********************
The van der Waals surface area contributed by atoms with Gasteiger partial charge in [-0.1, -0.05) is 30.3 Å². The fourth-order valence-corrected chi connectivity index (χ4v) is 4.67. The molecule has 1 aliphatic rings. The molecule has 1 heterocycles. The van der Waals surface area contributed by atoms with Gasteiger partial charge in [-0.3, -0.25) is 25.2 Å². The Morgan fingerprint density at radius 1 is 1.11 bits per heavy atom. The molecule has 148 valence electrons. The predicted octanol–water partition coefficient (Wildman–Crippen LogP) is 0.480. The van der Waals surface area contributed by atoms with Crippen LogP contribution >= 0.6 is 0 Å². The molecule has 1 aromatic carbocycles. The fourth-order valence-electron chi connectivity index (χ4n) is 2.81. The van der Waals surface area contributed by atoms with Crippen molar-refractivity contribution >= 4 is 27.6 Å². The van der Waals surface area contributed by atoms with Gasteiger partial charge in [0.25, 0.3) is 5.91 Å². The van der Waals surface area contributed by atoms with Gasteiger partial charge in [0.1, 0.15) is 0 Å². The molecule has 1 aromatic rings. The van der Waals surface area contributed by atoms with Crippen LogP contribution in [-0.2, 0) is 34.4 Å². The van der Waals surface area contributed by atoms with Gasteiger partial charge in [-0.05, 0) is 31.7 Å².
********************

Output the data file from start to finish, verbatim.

The van der Waals surface area contributed by atoms with Gasteiger partial charge in [-0.1, -0.05) is 30.3 Å². The fourth-order valence-corrected chi connectivity index (χ4v) is 4.67. The molecule has 1 aliphatic rings. The molecule has 1 heterocycles. The van der Waals surface area contributed by atoms with Gasteiger partial charge in [-0.3, -0.25) is 25.2 Å². The Morgan fingerprint density at radius 1 is 1.11 bits per heavy atom. The molecule has 148 valence electrons. The predicted octanol–water partition coefficient (Wildman–Crippen LogP) is 0.480. The van der Waals surface area contributed by atoms with Crippen LogP contribution >= 0.6 is 0 Å². The molecule has 1 aromatic carbocycles. The fourth-order valence-electron chi connectivity index (χ4n) is 2.81. The van der Waals surface area contributed by atoms with Crippen molar-refractivity contribution >= 4 is 27.6 Å². The van der Waals surface area contributed by atoms with Gasteiger partial charge in [0.25, 0.3) is 5.91 Å². The van der Waals surface area contributed by atoms with Gasteiger partial charge in [0.1, 0.15) is 0 Å². The molecule has 1 aromatic rings. The van der Waals surface area contributed by atoms with Crippen LogP contribution in [-0.2, 0) is 34.4 Å². The van der Waals surface area contributed by atoms with Gasteiger partial charge in [-0.05, 0) is 31.7 Å².